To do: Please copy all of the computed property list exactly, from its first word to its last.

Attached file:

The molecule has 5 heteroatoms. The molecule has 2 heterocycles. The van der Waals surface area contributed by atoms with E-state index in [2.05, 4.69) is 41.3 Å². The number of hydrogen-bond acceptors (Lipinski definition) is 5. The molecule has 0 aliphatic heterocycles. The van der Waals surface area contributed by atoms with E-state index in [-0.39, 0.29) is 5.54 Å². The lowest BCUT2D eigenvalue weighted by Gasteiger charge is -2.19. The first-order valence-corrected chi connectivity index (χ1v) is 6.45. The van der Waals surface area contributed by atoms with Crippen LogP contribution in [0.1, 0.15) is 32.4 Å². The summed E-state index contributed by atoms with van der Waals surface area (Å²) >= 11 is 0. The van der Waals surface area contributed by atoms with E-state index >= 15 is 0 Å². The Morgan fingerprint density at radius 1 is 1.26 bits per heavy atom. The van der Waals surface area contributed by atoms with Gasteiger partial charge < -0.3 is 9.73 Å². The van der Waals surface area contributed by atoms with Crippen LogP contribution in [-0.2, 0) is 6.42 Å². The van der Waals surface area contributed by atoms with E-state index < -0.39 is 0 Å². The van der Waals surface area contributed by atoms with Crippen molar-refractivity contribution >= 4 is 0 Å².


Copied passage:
The molecule has 5 heteroatoms. The molecule has 2 heterocycles. The van der Waals surface area contributed by atoms with E-state index in [2.05, 4.69) is 41.3 Å². The number of hydrogen-bond acceptors (Lipinski definition) is 5. The molecule has 0 aliphatic heterocycles. The van der Waals surface area contributed by atoms with E-state index in [-0.39, 0.29) is 5.54 Å². The lowest BCUT2D eigenvalue weighted by Gasteiger charge is -2.19. The first-order valence-corrected chi connectivity index (χ1v) is 6.45. The van der Waals surface area contributed by atoms with Crippen LogP contribution in [0.1, 0.15) is 32.4 Å². The summed E-state index contributed by atoms with van der Waals surface area (Å²) >= 11 is 0. The van der Waals surface area contributed by atoms with E-state index >= 15 is 0 Å². The Morgan fingerprint density at radius 1 is 1.26 bits per heavy atom. The van der Waals surface area contributed by atoms with Gasteiger partial charge < -0.3 is 9.73 Å². The van der Waals surface area contributed by atoms with Crippen LogP contribution in [-0.2, 0) is 6.42 Å². The van der Waals surface area contributed by atoms with E-state index < -0.39 is 0 Å². The van der Waals surface area contributed by atoms with Crippen molar-refractivity contribution >= 4 is 0 Å².